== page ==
Two years ago, the idea of working remotely was the stuff of employee fantasy and seemed to be reserved for West Coast startups and tech giant worker bees. When the COVID lockdown hit, companies scrambled to keep things moving with an off-site workforce. To the surprise of, well, no one, most of us adjusted quite easily to working from the comfort of home, wearing sweats … and developing a new relationship with the fridge. Now, here we are, ensconced in the home office and feeling pretty good about it.
But How’s This Supposed to Work
As we round out 2021, a new reality is emerging for most industries, including financial services: employees are now calling the shots and they don’t want to be in the office – at least not full-time. They’re saying “Hey, wait just one minute. I’m not sure if I want to go back.” (Or in the case of GenZ, go into an office for the first time!)
Both hiring and retaining quality employees is turning out to be a tougher sell for employers, who are being forced to offer various in-office and at-home work options. Firms are now having to make operational changes like “hoteling” workspaces and special accommodations more than they had ever dreamed they would to support a work-life balance for their employees.
We’re All Over the Map
The entire concept of work weeks and teams divided between off-site working and on-site traditional desk duty has birthed an HR term we just didn’t ever see coming: HYBRID WORK. Hybrid work, defined by those who are trying valiantly to see if it’s actually, um, working, is a situation where some employees return to the workplace, some work from home and others do both.
Research is quickly emerging on both the upsides and the downsides of hybrid work. And depending on your perspective – and probably your position on the corporate ladder – you have an opinion on the new world order.
The Enterprisers Project indicates things are not all doom and gloom. According to their research, careful planning for a hybrid work model can result in greater employee productivity, higher job satisfaction, and improved mental health.
Our informal survey showed, anecdotally, that people generally like working remotely:
“We like working from home.”
“We’re more productive.”
“We feel happier.”
“We like stretchy pants.”
With all the positive vibes employees are (for the most part) espousing, we could make bumper stickers. That is, if we used cars to get to work anymore.
Online resource theHRDirector suggests hybrid work is a “double-edged sword.” According to Work Lab, statistics on hybrid working show a less-than-rosy picture of our new stretchy-pant workday. What they found is employees struggling with:
- Higher levels of fatigue
- Difficulty in “switching off” work
- A lack of a true connection with colleagues
- A widening gap between generations, ethnic groups and people of different backgrounds as opportunities for a effective space for homeworking differ based on these factors
- Potential visibility problems from not being around the office
The Novelty is Gone. Now What?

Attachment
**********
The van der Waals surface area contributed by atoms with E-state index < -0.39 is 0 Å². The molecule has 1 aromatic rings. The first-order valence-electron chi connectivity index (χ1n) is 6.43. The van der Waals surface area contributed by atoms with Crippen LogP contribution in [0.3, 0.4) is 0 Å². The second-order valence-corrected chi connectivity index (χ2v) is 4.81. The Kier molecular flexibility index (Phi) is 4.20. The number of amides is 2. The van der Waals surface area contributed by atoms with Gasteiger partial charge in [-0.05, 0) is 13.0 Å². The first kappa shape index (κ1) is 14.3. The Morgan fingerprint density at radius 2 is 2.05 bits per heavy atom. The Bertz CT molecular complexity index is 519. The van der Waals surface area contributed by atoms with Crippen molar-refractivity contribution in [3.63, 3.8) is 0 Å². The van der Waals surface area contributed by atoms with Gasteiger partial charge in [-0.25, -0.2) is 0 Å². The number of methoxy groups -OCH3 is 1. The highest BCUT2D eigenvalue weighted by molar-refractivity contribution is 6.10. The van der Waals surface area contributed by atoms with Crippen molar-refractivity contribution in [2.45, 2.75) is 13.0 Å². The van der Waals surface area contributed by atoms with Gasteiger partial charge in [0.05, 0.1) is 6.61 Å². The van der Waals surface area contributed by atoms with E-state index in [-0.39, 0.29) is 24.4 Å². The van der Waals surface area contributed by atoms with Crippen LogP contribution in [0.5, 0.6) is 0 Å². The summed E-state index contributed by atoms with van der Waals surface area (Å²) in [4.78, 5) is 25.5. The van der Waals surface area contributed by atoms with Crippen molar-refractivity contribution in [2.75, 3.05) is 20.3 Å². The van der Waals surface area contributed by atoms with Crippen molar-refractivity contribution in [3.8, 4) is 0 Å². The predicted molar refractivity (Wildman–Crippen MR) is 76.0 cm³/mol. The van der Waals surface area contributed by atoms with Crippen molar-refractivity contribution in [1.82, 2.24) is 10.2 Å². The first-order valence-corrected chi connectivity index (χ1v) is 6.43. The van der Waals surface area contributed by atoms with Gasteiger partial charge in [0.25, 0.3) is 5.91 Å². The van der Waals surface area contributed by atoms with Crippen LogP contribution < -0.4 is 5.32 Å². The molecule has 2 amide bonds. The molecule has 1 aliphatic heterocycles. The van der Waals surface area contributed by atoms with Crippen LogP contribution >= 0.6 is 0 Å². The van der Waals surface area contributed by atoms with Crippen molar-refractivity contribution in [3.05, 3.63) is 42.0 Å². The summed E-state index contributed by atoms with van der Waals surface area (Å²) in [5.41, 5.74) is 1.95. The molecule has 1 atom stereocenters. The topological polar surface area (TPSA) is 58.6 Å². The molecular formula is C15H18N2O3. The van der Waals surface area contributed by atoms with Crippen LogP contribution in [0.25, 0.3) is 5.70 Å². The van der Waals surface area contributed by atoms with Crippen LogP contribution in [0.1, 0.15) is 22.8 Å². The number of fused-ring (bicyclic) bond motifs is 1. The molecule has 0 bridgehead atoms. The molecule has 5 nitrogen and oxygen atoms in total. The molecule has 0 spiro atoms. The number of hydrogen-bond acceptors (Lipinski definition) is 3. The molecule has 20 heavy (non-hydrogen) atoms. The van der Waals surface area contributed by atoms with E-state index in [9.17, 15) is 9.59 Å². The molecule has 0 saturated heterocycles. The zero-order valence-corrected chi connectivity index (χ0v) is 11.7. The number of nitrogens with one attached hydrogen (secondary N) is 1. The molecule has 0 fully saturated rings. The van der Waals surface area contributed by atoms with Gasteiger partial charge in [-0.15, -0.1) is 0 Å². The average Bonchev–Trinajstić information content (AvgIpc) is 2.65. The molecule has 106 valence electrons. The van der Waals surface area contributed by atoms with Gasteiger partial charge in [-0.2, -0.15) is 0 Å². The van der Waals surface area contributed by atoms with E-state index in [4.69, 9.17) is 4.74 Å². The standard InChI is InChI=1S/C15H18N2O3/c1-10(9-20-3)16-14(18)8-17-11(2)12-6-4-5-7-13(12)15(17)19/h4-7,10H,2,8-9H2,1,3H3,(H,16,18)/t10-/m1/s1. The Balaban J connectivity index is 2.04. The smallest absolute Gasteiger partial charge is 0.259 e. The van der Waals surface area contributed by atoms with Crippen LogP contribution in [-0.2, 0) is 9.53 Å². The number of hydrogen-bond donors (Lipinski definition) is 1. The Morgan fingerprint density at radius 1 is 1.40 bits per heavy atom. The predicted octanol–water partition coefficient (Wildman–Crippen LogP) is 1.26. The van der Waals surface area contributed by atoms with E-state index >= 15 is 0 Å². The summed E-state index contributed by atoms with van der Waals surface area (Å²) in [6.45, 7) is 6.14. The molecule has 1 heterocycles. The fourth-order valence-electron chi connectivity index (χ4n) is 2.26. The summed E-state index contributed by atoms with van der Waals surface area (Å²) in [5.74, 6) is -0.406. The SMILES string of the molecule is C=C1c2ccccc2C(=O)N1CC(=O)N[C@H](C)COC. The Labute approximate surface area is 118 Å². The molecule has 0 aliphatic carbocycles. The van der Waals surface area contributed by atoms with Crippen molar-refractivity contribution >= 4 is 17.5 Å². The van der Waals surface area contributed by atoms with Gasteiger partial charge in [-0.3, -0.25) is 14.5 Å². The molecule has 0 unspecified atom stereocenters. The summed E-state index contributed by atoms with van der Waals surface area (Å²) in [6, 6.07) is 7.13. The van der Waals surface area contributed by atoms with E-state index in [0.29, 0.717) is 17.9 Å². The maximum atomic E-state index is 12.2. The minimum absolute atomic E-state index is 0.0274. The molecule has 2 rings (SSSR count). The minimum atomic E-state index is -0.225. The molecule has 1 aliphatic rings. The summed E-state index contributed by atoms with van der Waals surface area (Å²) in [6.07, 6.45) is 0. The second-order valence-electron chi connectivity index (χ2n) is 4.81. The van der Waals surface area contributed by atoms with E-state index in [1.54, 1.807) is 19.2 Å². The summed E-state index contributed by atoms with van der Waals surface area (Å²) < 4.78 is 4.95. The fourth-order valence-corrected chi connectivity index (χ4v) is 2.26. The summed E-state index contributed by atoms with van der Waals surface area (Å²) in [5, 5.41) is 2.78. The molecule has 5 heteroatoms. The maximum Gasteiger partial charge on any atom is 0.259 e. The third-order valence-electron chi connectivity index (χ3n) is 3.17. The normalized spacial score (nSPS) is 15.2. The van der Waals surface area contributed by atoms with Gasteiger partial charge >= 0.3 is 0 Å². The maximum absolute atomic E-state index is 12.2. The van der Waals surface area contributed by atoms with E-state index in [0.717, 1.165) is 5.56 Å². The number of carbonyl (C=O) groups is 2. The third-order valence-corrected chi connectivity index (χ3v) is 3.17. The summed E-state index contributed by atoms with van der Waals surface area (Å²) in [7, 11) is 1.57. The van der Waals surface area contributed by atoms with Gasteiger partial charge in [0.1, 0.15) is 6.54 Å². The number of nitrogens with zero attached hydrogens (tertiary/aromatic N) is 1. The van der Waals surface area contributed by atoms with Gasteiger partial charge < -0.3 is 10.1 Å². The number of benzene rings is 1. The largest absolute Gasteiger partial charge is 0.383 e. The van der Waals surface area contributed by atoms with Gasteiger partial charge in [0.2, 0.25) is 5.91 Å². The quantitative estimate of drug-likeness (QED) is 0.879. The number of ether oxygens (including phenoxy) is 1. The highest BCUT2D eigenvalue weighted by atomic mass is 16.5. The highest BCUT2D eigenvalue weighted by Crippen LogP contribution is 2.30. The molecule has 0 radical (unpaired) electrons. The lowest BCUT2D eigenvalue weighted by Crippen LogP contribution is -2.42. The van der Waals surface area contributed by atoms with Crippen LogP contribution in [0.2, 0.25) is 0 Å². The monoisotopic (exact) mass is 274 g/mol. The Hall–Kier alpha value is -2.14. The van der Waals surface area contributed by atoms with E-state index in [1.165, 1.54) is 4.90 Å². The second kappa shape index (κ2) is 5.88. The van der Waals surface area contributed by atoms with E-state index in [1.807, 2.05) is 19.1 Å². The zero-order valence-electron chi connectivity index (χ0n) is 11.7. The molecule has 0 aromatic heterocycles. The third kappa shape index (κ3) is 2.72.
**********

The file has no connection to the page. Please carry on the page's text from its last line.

Somewhere in this new work order, the Zoom fatigue started kicking in. And the emails, texts and phone calls started rolling in at all hours of the day and night. Because, hey, we’re working from home and home is always open! We’ve rediscovered that what’s lost on Zoom calls and lengthy email threads are the unspoken signals that are an integral part of communication:
- Eye contact
- Reading someone’s facial expressions
- Give-and-take conversation in a strategy meeting or a brainstorming session
- Energy that only comes from being present in the same room
And, no surprise, the biggest loss in the work-from-home, hybrid setup: regular, predictable, and continuous human interaction.
We’re Landing Somewhere in Between
But all is not lost, because hybrid means we get both: some at-home productivity and some in-office traction! If variety is the spice of life, then maybe hybrid work is the icing on the cake. Ok, we’re still thinking about the fridge. But the point is, there are positives about playing in this new, in-between space that is forcing employers and employees to reconsider what it means to be valued and what it means to be GOOD at your job.
In-person contact still matters. We – both employers and employees – are putting greater value on the creativity and innovation that happens when people come face-to-face in the workplace. We now acknowledge that real live conversations lead to new ideas and innovative ways of approaching work and interpersonal issues.
Flexibility breeds change. By mixing up the way the workforce operates, employers have the chance to see how their teams handle change. With a mix of in-person and remote teams, we have an opportunity for a different kind of innovation: one that promotes more effective communication and alternative meeting styles.
One thing is certain: the workplace is forever changed. We’d love to know your thoughts on hybrid working. How are you as employees and leaders handling the new hybrid work model? Let us know your thoughts in the comments below!